Way back in 2013, NASA launched the Interface Region Imaging Spectrograph probe in order to keep an eye on the sun and it’s revealed secrets thus far unknown by astronomers and scientists.
A recent report conducted by several astronomers and researchers stated that, they have been finding no end of interesting things about the star at the center of our solar system. One of the most interesting discoveries so far includes incidents dubbed as “nano-flares”. Nano-flares are the tiny solar flares that could be contributing to the intense heat of the sun’s corona. Besides nano-flares, the researchers have also discovered the phenomena such as high-power jets of plasma, which seems to be the mechanism behind solar wind and so-called “plasma bombs” on the surface of the sun.
When it comes to the IRIS (Interface Region Imaging Spectrograph) probe, it’s a highly advanced satellite, which has the ability to observe and detect spectrographic differences near and inside the sun at resolutions that were certainly unknown before its development. IRIS does this all from the relative safety of its orbit above the Earth, 93 million miles away from the sun and its devastating temperatures. Even the outer atmosphere of our home star reaches a sweltering 3.5 million degrees Fahrenheit, obliging long-distance study.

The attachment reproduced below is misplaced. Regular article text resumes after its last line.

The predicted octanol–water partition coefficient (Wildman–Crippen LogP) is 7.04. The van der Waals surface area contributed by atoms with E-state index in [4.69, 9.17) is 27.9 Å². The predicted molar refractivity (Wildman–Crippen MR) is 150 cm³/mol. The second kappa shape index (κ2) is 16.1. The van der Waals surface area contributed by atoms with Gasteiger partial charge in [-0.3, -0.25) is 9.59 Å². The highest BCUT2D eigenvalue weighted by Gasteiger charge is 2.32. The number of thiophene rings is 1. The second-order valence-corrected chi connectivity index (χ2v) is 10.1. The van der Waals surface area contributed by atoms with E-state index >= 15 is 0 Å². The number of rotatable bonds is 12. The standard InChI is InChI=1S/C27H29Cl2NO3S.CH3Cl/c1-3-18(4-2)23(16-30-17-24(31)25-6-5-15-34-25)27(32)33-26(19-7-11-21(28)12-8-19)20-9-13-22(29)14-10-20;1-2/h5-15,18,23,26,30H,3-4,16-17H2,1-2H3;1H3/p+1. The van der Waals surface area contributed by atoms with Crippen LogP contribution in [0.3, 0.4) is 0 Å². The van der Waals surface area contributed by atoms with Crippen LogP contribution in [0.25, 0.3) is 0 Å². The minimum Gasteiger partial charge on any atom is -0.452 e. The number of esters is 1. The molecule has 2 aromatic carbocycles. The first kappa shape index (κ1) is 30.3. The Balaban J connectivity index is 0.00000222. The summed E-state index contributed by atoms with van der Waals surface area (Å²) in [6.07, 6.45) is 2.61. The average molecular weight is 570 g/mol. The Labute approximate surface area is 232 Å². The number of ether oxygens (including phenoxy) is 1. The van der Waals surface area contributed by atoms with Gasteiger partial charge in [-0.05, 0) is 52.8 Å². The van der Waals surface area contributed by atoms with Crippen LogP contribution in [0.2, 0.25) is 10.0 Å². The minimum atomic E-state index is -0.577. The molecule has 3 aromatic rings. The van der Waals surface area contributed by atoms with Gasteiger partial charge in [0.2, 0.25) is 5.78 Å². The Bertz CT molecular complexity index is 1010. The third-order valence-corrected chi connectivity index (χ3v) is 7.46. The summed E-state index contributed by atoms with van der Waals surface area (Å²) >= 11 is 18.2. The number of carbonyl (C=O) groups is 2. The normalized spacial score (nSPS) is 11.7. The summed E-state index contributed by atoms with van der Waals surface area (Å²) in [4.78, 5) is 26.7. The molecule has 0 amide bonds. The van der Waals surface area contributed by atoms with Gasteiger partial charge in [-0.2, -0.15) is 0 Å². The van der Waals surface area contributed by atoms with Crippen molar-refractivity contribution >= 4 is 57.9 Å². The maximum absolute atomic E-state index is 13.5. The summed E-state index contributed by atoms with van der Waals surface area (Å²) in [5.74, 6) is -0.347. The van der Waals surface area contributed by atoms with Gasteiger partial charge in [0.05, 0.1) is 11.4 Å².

According to the Max Planck Institute’s Hardi Peter, Interface Region Imaging Spectrograph probe is believed to be the perfect equipment for long-distance examination as of its specialized instruments. The resolution IRIS provides is easily 3 to 4 times sharper than any of its predecessors, he added.
As per the topography of the sun and its atmosphere instigates at the photosphere that is the actual surface of the star and what humans can actually see without the help of spectrographic analysis. On top of the photosphere is the chromospheres that are in fact hotter than the surface and then the corona. These regions give out ultraviolet light, a wavelength that is invisible to the human eye. Observing this light from space is necessary; the majority of these UV rays are absorbed by the Earth’s upper atmosphere. In other words, it’s simply impossible to observe these wavelengths from the surface of the Earth, even with advanced spectrographic sensors or else, you need to be placed solar observation satellites such as IRIS in orbit to get a clear view.